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Ask Microsoft: Email storage trade-offs

A messaging director with Microsoft's internal IT organization offers advice on three options to tackle the growing problem of mailbox storage.

On a regular basis, top Microsoft executives answer readers' toughest technical questions about Windows-based systems. This installment of "Ask Microsoft" was answered by Chris Nelson, messaging director, Microsoft IT.

To submit a technical question for consideration, send an e-mail to

Question: I am having to deal with a never-ending problem of mailbox storage. We back up all of our users' mailboxes, and as such all, mail remains in the mailbox. It is not moved down to the user's PC to a PST when they open Outlook. It is kept in the mailbox on the Exchange server. I know there might be a third-party solution to this, but we don't have the funds. As a result, I am constantly after my users to delete items no longer needed and to archive stuff they need to keep. The Microsoft Outlook archive solution is not viable for most of my users because it just grabs all old e-mail en masse and pushes it to a PST. The archive PST thus becomes a type of black hole. Any thoughts on how to get around that?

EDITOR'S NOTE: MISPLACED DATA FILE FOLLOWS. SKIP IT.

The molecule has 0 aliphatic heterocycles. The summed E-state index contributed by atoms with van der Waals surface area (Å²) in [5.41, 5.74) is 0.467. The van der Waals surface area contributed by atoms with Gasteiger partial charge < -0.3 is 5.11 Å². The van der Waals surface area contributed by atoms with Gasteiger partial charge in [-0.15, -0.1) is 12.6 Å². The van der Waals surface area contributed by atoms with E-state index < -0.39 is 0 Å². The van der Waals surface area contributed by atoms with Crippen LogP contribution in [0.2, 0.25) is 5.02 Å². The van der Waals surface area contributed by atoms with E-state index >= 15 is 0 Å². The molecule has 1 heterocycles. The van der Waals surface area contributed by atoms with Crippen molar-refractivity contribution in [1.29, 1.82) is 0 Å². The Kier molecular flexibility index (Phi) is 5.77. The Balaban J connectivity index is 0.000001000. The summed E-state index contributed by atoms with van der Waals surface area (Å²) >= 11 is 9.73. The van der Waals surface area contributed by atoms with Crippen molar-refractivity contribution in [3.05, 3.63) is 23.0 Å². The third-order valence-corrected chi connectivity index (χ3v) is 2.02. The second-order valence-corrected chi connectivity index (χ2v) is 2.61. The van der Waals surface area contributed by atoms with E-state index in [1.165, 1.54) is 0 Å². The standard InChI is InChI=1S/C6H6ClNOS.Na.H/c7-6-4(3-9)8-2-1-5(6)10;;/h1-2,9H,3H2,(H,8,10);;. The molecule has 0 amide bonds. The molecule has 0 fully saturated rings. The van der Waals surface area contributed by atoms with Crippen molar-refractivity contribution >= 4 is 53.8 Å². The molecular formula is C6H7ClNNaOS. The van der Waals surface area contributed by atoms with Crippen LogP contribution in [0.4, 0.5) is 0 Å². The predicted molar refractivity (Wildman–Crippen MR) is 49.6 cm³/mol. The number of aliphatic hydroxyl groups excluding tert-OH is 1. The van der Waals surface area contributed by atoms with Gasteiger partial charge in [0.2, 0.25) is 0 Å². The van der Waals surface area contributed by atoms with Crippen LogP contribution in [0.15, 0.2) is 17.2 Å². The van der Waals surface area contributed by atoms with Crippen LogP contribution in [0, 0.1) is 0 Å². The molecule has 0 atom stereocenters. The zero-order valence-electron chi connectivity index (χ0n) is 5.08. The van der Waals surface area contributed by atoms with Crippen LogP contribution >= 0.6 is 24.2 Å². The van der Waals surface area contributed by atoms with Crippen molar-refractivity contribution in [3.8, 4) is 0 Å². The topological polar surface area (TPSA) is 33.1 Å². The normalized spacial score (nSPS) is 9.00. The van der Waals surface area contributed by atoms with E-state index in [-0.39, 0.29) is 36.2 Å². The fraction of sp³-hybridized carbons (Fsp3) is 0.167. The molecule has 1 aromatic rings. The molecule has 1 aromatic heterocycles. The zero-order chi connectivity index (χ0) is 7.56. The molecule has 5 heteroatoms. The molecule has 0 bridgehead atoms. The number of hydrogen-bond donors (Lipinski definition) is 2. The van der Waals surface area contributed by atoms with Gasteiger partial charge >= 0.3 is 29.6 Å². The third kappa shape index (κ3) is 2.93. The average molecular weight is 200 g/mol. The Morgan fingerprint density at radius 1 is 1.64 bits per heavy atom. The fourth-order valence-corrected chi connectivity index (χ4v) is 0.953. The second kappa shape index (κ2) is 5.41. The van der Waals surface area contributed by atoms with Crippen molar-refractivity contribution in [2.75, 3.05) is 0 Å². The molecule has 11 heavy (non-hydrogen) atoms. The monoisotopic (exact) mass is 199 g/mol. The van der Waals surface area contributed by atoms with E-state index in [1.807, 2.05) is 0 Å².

Answer: There are a few options to resolve this. As you stated, one option is third-party archiving tools. The trade-off is additional cost and complexity. Another option is to have users create PSTs and selectively move items to the PSTs that should be retained. The drawback here is the IT administrator loses control of the content and now has to worry about backing those PSTs up. The last option would be to use Mailbox Manager in Exchange to automatically clean up items in the users' mailboxes for them based upon IT administrator-set timelines. -- Chris Nelson

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